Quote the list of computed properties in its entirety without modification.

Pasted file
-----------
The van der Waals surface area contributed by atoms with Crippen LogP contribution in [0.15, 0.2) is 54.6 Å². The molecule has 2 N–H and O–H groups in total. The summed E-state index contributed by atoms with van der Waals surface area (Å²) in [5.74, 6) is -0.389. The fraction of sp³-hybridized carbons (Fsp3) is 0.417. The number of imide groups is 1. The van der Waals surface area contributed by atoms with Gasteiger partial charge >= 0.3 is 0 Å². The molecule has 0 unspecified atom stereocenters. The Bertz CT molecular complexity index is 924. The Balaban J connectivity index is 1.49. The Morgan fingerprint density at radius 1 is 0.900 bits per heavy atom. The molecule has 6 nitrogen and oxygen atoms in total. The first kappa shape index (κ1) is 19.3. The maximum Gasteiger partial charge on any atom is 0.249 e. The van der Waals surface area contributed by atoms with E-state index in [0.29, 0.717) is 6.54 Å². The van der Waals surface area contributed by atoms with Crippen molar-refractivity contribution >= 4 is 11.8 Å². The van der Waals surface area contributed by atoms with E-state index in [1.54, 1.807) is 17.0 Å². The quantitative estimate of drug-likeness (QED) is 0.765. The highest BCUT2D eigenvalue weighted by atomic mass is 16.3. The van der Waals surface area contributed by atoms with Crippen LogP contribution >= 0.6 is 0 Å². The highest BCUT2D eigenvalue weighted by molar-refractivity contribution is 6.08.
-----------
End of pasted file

The van der Waals surface area contributed by atoms with Crippen LogP contribution in [0.15, 0.2) is 54.6 Å². The molecule has 2 N–H and O–H groups in total. The summed E-state index contributed by atoms with van der Waals surface area (Å²) in [5.74, 6) is -0.389. The fraction of sp³-hybridized carbons (Fsp3) is 0.417. The number of imide groups is 1. The van der Waals surface area contributed by atoms with Gasteiger partial charge >= 0.3 is 0 Å². The molecule has 0 unspecified atom stereocenters. The Bertz CT molecular complexity index is 924. The Balaban J connectivity index is 1.49. The Morgan fingerprint density at radius 1 is 0.900 bits per heavy atom. The molecule has 6 nitrogen and oxygen atoms in total. The first kappa shape index (κ1) is 19.3. The maximum Gasteiger partial charge on any atom is 0.249 e. The van der Waals surface area contributed by atoms with E-state index in [0.29, 0.717) is 6.54 Å². The van der Waals surface area contributed by atoms with Crippen molar-refractivity contribution >= 4 is 11.8 Å². The van der Waals surface area contributed by atoms with E-state index in [1.54, 1.807) is 17.0 Å². The quantitative estimate of drug-likeness (QED) is 0.765. The highest BCUT2D eigenvalue weighted by atomic mass is 16.3. The van der Waals surface area contributed by atoms with Crippen LogP contribution >= 0.6 is 0 Å². The highest BCUT2D eigenvalue weighted by molar-refractivity contribution is 6.08.